11 Component stereotypes 11  Adding semantics to components through stereotypes  Tagging components to indicate certain properties  Presentation component  Presentation component: interactions with users  Persistent storage  Persistent storage: persistent/permanent data or data from external systems  Real-time components  Real-time components: components that handle requests quickly

12 Custom Shooz architecture with stereotypes Public Page Personal Page Customer accounts Customer meas. Product range Order shoesCustomise shoes Shoe production Browse products Templates Acct I/F HTTP 12

13 Data models  A data model captures the essential structure of data:  Data along connectors  Persistent data Student ID : integer Subject ID : integer points : integer Major name : String enrolled-in currently-taking 0..* 13

14 What is behaviour A system has function, structure and behaviour Behaviour is the set of actions that the system performs Behaviour can be explored through: Use Case maps Sequence diagrams 14

15 Extract events from narratives tracking data sort the data export Julie is interested in correlating sightings in the Northern beaches area of Sydney with bushfire patterns. She brings up tracking data for the last five years and proceeds to sort the data, and then export it into a form that it can be used by a statistical analysis package Request Historical Tracking Data Sort Historical Tracking Data Export Historical Tracking Data 15

16 Events trigger use-case maps  Use-case maps allow us to visualise a path of action through a system  A trace shows the sequence of activities  Activity is triggered by an event  Each time the trace crosses a component, it exercises a responsibility CompB Data Comp A Comp C Resp C1 EventName RespB3 Resp A2 Use-case maps facilitate understanding of macroscopic behaviour 16

17 Conceptual Architecture Framework 17

18  Business architecture layer: business activitiesobjectives  The business architecture layer contains an overview of all business activities, their objectives including the relations between each other from a business point of view. rolesorganizational units  It defines the necessary roles and organizational units that are involved in these activities. strategic decisions  The business architecture has to ensure that process- related to strategic decisions are based on current visions and business objectives. 18 Conceptual Architecture Framework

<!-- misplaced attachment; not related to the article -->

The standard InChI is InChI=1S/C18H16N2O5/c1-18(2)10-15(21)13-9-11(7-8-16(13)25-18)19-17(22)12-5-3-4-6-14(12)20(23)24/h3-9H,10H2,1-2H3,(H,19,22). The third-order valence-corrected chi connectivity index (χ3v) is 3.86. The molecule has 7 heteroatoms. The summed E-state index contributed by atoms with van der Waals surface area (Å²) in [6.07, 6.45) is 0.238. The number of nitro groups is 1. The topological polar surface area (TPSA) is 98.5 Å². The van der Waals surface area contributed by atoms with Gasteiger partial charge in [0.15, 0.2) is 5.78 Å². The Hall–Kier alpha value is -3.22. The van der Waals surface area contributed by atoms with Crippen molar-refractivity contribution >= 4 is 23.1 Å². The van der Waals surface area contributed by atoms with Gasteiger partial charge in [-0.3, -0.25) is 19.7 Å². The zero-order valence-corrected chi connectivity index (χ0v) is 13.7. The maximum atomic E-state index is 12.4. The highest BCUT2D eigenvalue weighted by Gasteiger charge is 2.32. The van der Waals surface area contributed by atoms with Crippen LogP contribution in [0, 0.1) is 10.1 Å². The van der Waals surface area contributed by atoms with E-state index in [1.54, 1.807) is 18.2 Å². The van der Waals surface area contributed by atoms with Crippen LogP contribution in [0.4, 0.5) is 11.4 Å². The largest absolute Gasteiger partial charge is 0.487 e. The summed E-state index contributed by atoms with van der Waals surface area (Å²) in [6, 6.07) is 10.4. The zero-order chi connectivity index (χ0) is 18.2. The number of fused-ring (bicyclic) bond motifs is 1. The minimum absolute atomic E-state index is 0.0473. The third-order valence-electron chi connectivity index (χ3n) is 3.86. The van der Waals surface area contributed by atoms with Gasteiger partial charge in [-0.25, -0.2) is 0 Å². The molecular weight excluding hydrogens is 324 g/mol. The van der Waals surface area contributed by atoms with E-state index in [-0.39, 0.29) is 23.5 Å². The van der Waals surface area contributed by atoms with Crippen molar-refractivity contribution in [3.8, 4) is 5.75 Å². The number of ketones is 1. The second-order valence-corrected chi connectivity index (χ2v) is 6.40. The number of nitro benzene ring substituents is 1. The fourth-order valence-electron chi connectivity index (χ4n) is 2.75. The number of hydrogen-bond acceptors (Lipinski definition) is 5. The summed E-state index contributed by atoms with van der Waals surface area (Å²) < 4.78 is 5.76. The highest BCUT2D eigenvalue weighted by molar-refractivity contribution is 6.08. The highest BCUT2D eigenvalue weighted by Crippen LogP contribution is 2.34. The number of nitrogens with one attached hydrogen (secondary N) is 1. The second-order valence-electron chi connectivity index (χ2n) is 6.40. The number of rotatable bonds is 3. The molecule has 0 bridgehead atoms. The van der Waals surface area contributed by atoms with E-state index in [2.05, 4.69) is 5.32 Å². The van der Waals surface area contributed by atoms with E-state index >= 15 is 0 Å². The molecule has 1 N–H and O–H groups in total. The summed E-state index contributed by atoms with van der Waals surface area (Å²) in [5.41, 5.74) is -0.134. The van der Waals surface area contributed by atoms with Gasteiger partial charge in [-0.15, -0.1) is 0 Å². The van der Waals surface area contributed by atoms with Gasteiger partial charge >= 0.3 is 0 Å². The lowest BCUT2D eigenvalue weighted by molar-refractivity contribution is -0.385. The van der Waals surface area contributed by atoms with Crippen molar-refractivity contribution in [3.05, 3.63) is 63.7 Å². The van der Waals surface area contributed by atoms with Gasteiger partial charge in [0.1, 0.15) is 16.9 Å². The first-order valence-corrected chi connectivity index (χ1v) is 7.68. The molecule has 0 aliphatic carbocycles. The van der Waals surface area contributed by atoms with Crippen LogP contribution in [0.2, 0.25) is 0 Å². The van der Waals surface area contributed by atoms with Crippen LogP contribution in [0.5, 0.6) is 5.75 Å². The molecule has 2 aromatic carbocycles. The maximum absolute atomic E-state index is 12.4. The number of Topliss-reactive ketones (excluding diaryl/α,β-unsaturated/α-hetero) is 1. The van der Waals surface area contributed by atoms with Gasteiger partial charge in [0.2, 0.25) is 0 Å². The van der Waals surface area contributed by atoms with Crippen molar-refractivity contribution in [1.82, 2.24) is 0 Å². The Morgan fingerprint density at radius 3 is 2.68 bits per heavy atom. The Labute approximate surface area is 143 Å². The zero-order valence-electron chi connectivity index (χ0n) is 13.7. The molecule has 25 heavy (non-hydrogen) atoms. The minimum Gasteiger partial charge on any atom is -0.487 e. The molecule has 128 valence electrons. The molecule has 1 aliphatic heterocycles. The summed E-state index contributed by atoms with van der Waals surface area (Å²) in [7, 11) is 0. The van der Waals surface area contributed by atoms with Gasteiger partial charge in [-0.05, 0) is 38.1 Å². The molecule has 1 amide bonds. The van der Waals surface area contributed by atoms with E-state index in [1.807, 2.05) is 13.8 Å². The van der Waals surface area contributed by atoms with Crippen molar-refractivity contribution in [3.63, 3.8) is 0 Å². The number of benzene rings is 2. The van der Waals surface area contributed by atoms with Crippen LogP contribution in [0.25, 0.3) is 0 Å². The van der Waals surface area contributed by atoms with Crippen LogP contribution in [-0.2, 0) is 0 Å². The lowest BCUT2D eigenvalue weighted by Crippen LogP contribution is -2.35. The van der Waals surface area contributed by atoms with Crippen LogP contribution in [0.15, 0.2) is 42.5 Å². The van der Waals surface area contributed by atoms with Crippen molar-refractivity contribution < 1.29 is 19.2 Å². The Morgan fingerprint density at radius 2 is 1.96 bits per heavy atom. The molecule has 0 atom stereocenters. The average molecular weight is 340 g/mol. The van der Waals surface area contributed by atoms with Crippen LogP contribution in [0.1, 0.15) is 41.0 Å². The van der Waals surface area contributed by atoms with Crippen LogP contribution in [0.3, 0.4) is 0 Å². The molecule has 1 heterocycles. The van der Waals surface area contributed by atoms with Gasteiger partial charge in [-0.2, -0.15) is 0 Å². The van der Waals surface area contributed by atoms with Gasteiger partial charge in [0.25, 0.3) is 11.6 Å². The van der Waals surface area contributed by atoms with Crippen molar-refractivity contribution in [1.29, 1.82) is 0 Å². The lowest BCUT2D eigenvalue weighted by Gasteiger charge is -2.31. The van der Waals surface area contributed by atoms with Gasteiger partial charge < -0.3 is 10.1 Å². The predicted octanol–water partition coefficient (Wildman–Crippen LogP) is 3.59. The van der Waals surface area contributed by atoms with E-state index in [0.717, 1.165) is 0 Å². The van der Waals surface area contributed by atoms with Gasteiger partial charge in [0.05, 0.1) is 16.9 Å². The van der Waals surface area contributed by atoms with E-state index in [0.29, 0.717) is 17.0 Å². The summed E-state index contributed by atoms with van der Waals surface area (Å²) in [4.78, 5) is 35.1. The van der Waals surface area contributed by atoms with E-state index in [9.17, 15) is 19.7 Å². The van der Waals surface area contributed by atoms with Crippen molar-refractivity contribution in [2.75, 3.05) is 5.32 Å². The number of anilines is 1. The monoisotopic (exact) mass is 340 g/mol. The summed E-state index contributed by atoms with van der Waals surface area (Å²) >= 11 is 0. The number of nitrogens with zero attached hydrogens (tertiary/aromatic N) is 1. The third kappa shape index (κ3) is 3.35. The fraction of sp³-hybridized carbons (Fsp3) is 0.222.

19 19  Application architecture layer:  The application architecture consists of “a set of applications and their interactions” assigned  The different business processes are assigned to several functions provided by the applications. understanding  The main focus of the application architecture lies on understanding all the functions and their interrelations that help to construct and maintain the architecture. business constraints technical constraints  Beside any business constraints (like defined roles or locations) also technical constraints like standards and trends (XML, Web Services) should be considered.

20  Data architecture layer:  It defines: “what data is needed to meet user needs and how this data is conceptually structured” source systems  It examines the completeness and correctness of source systems that are needed to obtain data and identifies the data facts and dimensions. data models  It also defines data models, and helps to establishes a set up for metadata infrastructure. standards  The data architecture defines the applicable standards concerning the data management, distribution and access. 20 Conceptual Architecture Framework

21  Technical architecture layer: required infrastructure  Here, focus is on the description of required infrastructure elements like hardware and software and their relationships, as well as possibilities for consistency and sharing between different systems. technologies  Moreover, the technical architecture defines technologies that support applications and data management, services and protocols, as well as development methods and tools. 21 Conceptual Architecture Framework

22  Evolution aspects  System technical aspects  Quality surveillance & assurance  Capacity planning  User support  Protection & security management  Evolution control  Strategy & platform 22